Billed as the largest tech IPO ever, Facebook’s shares didn’t ‘pop’ as many expected. The shares that debuted at $38 closed at $38.23 at the end of trade on its first day. Not the minimum of 20 percent jump that most investors expected. More than 576 million shares changed hands marking yet another record for US markets for trading volumes on debut. Also Read - Facebook gets listed on Nasdaq, will be the largest ever tech IPO
Though one can never judge the success of an IPO on its first day (or even the first week), there is already a chatter about whether Facebook fell flat on the Wall Street. After all, the company reported less than $4 billion in gross revenue last year and has a market cap in excess of $100 billion already. Did the Wall Street show its disapproval to the hoodie donning CEO? Well, in Facebook’s lingo, it’s complicated. Also Read - Mark Zuckerberg gets a standing ovation, kicks off pre-IPO hackathon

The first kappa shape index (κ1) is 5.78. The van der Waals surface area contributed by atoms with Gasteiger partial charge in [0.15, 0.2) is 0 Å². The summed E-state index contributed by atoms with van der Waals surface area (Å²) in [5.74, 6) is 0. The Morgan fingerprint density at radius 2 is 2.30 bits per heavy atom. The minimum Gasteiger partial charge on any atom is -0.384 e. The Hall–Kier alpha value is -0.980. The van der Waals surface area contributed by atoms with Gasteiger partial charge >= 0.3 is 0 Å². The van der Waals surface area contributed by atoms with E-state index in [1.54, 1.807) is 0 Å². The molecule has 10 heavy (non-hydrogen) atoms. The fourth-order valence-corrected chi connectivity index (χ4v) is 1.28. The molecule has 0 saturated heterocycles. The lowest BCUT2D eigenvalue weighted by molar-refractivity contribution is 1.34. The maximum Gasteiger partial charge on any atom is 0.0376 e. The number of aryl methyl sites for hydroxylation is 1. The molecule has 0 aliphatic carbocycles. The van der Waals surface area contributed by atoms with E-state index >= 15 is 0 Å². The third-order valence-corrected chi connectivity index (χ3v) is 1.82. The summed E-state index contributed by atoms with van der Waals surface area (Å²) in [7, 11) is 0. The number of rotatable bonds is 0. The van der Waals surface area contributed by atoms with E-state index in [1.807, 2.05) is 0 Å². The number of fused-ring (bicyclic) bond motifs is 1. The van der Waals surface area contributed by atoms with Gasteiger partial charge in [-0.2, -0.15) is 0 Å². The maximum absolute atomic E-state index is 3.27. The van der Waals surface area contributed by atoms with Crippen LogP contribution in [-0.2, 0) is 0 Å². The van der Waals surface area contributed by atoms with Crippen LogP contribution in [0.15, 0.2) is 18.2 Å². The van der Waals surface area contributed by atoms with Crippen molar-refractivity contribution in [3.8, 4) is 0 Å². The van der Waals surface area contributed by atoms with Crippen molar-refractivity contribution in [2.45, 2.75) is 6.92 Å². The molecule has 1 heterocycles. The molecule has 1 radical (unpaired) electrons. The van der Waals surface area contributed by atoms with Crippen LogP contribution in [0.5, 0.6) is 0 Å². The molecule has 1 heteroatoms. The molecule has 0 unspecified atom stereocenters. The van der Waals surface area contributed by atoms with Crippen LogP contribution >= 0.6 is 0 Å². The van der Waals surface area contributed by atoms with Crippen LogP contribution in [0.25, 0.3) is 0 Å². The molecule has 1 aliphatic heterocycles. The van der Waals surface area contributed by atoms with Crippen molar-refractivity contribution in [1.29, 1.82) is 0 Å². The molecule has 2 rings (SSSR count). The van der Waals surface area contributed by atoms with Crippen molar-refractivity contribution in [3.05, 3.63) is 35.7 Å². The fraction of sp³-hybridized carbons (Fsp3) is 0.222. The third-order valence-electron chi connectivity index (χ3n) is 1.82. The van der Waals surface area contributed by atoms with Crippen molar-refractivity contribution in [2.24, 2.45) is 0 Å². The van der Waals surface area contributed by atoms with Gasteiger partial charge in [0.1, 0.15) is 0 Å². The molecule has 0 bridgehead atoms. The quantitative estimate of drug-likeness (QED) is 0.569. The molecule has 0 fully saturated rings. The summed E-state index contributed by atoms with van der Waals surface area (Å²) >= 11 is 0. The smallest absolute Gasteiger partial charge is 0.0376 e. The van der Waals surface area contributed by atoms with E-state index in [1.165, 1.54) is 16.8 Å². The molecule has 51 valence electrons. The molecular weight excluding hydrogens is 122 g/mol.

Weighing an online company in the same way as other brick and mortar companies, which sell something that consumers can touch and feel, is not prudent. Neither is determining a company like Facebook’s worth on the basis of its last year’s revenue. Facebook’s best days are still ahead of it. And no one can really predict the fortunes of consumer tech companies with any accuracy. Think about it, who could have predicted in 2007 the current market caps of companies like Nokia and RIM? Or for that matter, who could have said that a product that did not exist till January of 2007 would contribute more than half of Apple’s revenues? Fortunes in this industry swing, suddenly and rapidly. Also Read - Facebook set to raise $16 bn with largest tech IPO
I’m no financial pundit but from what I’m hearing, Facebook probably priced its IPO just right. It was rumored to be priced between $28-$34 before Facebook announced the $38 tag two days before the stock got listed. And it stayed put at $38, ensuring Facebook got every penny it was asking for but leaving nothing for investors to mop up on the first day. Again, it is too early to pass a judgement whether the IPO was a success or a failure.